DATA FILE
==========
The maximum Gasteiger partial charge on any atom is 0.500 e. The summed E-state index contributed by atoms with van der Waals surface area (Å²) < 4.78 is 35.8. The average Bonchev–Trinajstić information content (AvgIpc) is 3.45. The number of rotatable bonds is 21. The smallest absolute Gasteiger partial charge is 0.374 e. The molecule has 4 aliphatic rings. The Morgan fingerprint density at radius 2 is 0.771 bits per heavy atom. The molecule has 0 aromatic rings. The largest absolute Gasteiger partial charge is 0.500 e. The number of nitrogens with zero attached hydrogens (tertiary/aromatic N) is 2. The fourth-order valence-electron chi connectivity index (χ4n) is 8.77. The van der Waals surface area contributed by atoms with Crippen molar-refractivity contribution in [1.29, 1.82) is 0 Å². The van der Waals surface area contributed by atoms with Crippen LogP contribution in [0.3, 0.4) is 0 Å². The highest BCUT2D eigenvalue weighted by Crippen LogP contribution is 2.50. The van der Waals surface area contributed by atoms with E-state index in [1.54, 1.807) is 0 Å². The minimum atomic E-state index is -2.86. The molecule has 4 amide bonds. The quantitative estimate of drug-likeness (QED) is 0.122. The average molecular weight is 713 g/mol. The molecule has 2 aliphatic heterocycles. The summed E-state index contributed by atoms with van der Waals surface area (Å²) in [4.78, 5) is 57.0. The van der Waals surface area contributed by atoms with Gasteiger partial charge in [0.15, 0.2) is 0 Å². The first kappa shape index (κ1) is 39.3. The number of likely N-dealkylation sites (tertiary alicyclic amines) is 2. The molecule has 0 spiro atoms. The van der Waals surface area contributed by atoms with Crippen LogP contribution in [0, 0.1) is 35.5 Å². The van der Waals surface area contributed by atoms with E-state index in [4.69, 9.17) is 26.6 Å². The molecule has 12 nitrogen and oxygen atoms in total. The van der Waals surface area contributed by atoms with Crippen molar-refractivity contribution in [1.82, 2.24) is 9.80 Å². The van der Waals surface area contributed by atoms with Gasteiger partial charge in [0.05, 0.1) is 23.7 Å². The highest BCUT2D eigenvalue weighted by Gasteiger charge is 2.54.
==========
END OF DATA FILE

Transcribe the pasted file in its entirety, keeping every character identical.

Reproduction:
The maximum Gasteiger partial charge on any atom is 0.500 e. The summed E-state index contributed by atoms with van der Waals surface area (Å²) < 4.78 is 35.8. The average Bonchev–Trinajstić information content (AvgIpc) is 3.45. The number of rotatable bonds is 21. The smallest absolute Gasteiger partial charge is 0.374 e. The molecule has 4 aliphatic rings. The Morgan fingerprint density at radius 2 is 0.771 bits per heavy atom. The molecule has 0 aromatic rings. The largest absolute Gasteiger partial charge is 0.500 e. The number of nitrogens with zero attached hydrogens (tertiary/aromatic N) is 2. The fourth-order valence-electron chi connectivity index (χ4n) is 8.77. The van der Waals surface area contributed by atoms with Crippen molar-refractivity contribution in [1.29, 1.82) is 0 Å². The van der Waals surface area contributed by atoms with Crippen LogP contribution in [0.3, 0.4) is 0 Å². The highest BCUT2D eigenvalue weighted by Crippen LogP contribution is 2.50. The van der Waals surface area contributed by atoms with E-state index in [1.54, 1.807) is 0 Å². The minimum atomic E-state index is -2.86. The molecule has 4 amide bonds. The quantitative estimate of drug-likeness (QED) is 0.122. The average molecular weight is 713 g/mol. The molecule has 2 aliphatic heterocycles. The summed E-state index contributed by atoms with van der Waals surface area (Å²) in [4.78, 5) is 57.0. The van der Waals surface area contributed by atoms with Gasteiger partial charge in [0.15, 0.2) is 0 Å². The first kappa shape index (κ1) is 39.3. The number of likely N-dealkylation sites (tertiary alicyclic amines) is 2. The molecule has 0 spiro atoms. The van der Waals surface area contributed by atoms with Crippen LogP contribution in [0, 0.1) is 35.5 Å². The van der Waals surface area contributed by atoms with E-state index in [4.69, 9.17) is 26.6 Å². The molecule has 12 nitrogen and oxygen atoms in total. The van der Waals surface area contributed by atoms with Crippen molar-refractivity contribution in [1.82, 2.24) is 9.80 Å². The van der Waals surface area contributed by atoms with Gasteiger partial charge in [0.05, 0.1) is 23.7 Å². The highest BCUT2D eigenvalue weighted by Gasteiger charge is 2.54.